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Health News: June is Migraine and Headache Awareness Month

Published: Jun. 7, 2021 at 7:53 AM CDT
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HUNTSVILLE, Ala. (WAFF) - If you find yourself with a pounding headache several times a month, it could be something more serious. June is Migraine and Headache awareness month. There is help for people who suffer from this complex neurological condition.

“I thought it was just a regular headache.”

Andrea Green says it was much more.

“Nauseated, dizzy, blurred vision.”

Turns out she was suffering from migraine headaches.

“I would say about 15 days with those type migraine episodes I was like something is absolutely wrong.”

She made an appointment with her primary doctor, who recommended she see a neurologist. Green was put on daily prescription medication. She says the medicine helped but she didn’t want to depend on it to control her migraines. Green then made an appointment with Dr. Belinda Savage Edwards, a Neurology specialist in Huntsville.

“I decided to keep what I call a migraine episode journal. I wrote down everything that triggered an episode,” said Green.

Dr. Savage-Edwards and Green worked together to develop a plan to avoid what triggered the headaches and help bring Green off the medication.

“I got rid of sugar in like 98-percent of my diet. I got rid of chocolate and dairy products. I love cheese but I limit it,” said Green.

June is National Migraine and Headache Awareness Month. Migraine headaches impact a staggering 40 million people in the United States. It’s the number 2 cause of disability.

“Unless you have or experience the pain and disability of the disease of migraine you would not understand,” said Dr. Belinda Savage-Edwards, board certified Neurology Specialist.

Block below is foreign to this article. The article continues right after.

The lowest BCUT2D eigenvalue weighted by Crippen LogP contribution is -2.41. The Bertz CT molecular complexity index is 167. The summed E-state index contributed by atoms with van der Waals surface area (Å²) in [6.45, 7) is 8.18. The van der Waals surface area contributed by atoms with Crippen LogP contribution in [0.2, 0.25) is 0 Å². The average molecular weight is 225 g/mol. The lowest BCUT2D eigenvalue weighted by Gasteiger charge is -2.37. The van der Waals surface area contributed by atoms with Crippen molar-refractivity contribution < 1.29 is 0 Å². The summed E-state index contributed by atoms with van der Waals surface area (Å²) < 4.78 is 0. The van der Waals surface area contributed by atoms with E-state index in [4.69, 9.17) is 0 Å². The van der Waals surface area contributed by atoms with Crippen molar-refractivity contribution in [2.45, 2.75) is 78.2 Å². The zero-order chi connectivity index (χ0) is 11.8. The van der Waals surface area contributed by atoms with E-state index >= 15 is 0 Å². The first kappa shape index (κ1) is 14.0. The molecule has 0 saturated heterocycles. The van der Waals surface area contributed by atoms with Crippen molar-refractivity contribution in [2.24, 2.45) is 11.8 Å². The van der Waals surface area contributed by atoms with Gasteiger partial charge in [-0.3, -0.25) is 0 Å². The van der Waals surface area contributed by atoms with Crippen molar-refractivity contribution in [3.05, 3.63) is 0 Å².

Dr. Savage-Edwards experiences migraines too so she knows the pain her patients go through.

“We haven’t had treatment, acute treatment for migraine disease or migraine attacks in over 30 years.”

There’s no cure for migraines but more advances have been made in migraine treatment in the last 2 years. That includes new drugs such as nasal sprays and needle injections that work better with fewer side effects. Gregory Friel is also a patient of Dr. Savage Edwards. He’s lived with the pain of migraines for more than 20 years.

“It feels similar to a knife stabbing you through here and into your brain. I ate Ibuprophen like candy to try and help out. I had no real preventative way to deal with my migraine attacks,” said migraine sufferer Gregory Friel.

Friel went through a clinical trial that he says helped control his migraines.

“Once the trial concluded and the medication was available they prescribed it for me. My quality of life is much better now. Even if I do start to get a migraine the effects are much more reduced.”

Giving patients peace of mind when it comes to controlling migraine attacks.

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